I have this idea, thanks to what I remember from my college economics classes (and Wikipedia to fill in the gaps), that we live in a world of perfect information, that everything we need to know is right in front of us. Chess, for example, is a game of perfect information. Each player can see every piece on the board at all times. A professor once told me the stock market was nearly a market of perfect information: everyone can instantly see all prices and quantities, and everyone has access to information about the companies. Best Buy’s stock price doesn’t spike on Thanksgiving Thursday in anticipation of high sales on Black Friday because consumers know about Black Friday sales in advance—days, weeks, months, years in advance—and Best Buy’s stock price already accounts for the sales it will make during the holiday season. Stocks, too, respond nearly instantly to change in the world.
The holidays are also a big time for law students. My first exam was on December 12, and my next exam started 120 hours later (not that I was counting). Everyone was feeling really stressed and studying like mad and getting caffeine transfusions. But didn’t we already know this? Since the day I started law school, and even before I started, my exams started on December 12 and I knew it. In a lot of ways law school is a market with perfect information. We had the syllabuses, the books, the course schedules, everything for the last four months. Shouldn’t we have equally distributed our reading, stressing, and studying throughout the whole semester?
In some ways life itself is like this. In some ways life itself is a world of perfect information. I am quite certain that in the future I will get a job. One day I will feel very excited. At some point in my life I’ll have kids, I’ll trip and fall, I’ll go to a wedding, wait in line at a grocery store, oversleep, get angry, break something expensive, be thirsty, cry.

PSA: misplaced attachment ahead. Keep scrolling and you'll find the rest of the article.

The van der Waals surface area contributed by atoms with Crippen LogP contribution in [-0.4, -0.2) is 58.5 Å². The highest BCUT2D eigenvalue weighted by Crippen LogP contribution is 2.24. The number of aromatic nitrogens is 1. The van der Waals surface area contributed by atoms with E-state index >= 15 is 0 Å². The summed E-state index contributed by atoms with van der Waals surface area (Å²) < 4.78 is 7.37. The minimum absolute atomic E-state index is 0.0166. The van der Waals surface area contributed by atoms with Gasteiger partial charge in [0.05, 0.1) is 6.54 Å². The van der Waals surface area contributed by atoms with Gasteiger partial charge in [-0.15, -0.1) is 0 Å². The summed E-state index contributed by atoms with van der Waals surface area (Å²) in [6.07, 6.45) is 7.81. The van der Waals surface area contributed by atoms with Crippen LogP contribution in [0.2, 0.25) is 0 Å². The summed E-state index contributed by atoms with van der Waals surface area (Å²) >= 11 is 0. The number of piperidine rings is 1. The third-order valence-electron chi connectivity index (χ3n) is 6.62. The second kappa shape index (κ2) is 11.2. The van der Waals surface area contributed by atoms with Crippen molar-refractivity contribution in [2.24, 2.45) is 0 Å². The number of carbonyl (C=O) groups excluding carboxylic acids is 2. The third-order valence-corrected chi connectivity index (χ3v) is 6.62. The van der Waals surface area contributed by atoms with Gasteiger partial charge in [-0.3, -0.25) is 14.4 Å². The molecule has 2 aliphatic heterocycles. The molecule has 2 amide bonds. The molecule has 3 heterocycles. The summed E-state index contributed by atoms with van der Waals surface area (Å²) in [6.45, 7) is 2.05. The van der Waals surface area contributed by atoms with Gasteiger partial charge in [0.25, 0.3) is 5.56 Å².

It might not be chess, but to a certain degree I know what the world holds. Or at the very least I know as much as anyone else does.
Like the stock market, it’d be nice if we could respond instantly to all relevant information. It’d be nice if it were possible to take all the bad things and feelings we experience and evenly distribute them throughout our entire lives. That way we wouldn’t have to deal with too much unhappiness at once. Even if we can’t do this (by the way, we can’t-—I checked), I think knowing about the world in this way is a definite step in the right direction.
So what does this mean? I don’t really know. It might mean we should study hard, or that we don’t have to feel so stressed about exams, or maybe just that we shouldn’t cry when we break expensive things because everyone does at some point. Or maybe that I just don’t actually remember that much about economics from college. All of this is generally good advice.
But actually here is my real advice. For exams, my strategy was to phase out coffee over the last month and then bring it back solely for exam-studying; the caffeine worked wonders. You should all go back in time and try this. And also don’t get too stressed, because I think we know everything.